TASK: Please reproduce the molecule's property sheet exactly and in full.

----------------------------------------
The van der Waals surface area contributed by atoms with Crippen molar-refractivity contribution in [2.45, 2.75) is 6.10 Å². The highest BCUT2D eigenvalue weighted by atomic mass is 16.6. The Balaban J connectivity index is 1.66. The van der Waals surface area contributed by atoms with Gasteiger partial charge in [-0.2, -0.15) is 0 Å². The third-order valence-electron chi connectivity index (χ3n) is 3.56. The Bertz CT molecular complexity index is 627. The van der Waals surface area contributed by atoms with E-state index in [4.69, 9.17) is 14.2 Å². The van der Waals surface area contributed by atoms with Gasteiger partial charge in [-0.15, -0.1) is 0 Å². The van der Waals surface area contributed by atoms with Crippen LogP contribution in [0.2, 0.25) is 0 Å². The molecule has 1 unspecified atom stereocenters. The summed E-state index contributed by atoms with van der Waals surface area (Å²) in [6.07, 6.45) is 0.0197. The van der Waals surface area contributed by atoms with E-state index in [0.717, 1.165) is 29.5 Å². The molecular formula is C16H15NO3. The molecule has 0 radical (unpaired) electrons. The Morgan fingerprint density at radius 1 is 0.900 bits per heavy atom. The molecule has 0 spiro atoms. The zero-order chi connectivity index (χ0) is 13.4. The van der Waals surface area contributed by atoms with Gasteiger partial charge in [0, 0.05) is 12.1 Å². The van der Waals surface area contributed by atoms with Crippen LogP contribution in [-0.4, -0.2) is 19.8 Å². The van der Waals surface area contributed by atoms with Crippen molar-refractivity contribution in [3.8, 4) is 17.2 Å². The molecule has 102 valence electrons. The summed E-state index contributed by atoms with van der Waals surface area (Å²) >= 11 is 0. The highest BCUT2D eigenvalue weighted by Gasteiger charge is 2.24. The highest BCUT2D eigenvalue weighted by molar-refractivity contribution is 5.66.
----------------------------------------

The van der Waals surface area contributed by atoms with Crippen molar-refractivity contribution in [2.45, 2.75) is 6.10 Å². The highest BCUT2D eigenvalue weighted by atomic mass is 16.6. The Balaban J connectivity index is 1.66. The van der Waals surface area contributed by atoms with Gasteiger partial charge in [-0.2, -0.15) is 0 Å². The third-order valence-electron chi connectivity index (χ3n) is 3.56. The Bertz CT molecular complexity index is 627. The van der Waals surface area contributed by atoms with E-state index in [4.69, 9.17) is 14.2 Å². The van der Waals surface area contributed by atoms with Gasteiger partial charge in [-0.15, -0.1) is 0 Å². The van der Waals surface area contributed by atoms with Crippen LogP contribution in [0.2, 0.25) is 0 Å². The molecule has 1 unspecified atom stereocenters. The summed E-state index contributed by atoms with van der Waals surface area (Å²) in [6.07, 6.45) is 0.0197. The van der Waals surface area contributed by atoms with E-state index in [0.717, 1.165) is 29.5 Å². The molecular formula is C16H15NO3. The molecule has 0 radical (unpaired) electrons. The Morgan fingerprint density at radius 1 is 0.900 bits per heavy atom. The molecule has 0 spiro atoms. The zero-order chi connectivity index (χ0) is 13.4. The van der Waals surface area contributed by atoms with Gasteiger partial charge in [0, 0.05) is 12.1 Å². The van der Waals surface area contributed by atoms with Crippen LogP contribution in [-0.4, -0.2) is 19.8 Å². The van der Waals surface area contributed by atoms with Crippen molar-refractivity contribution in [3.8, 4) is 17.2 Å². The molecule has 102 valence electrons. The summed E-state index contributed by atoms with van der Waals surface area (Å²) >= 11 is 0. The highest BCUT2D eigenvalue weighted by Gasteiger charge is 2.24. The highest BCUT2D eigenvalue weighted by molar-refractivity contribution is 5.66.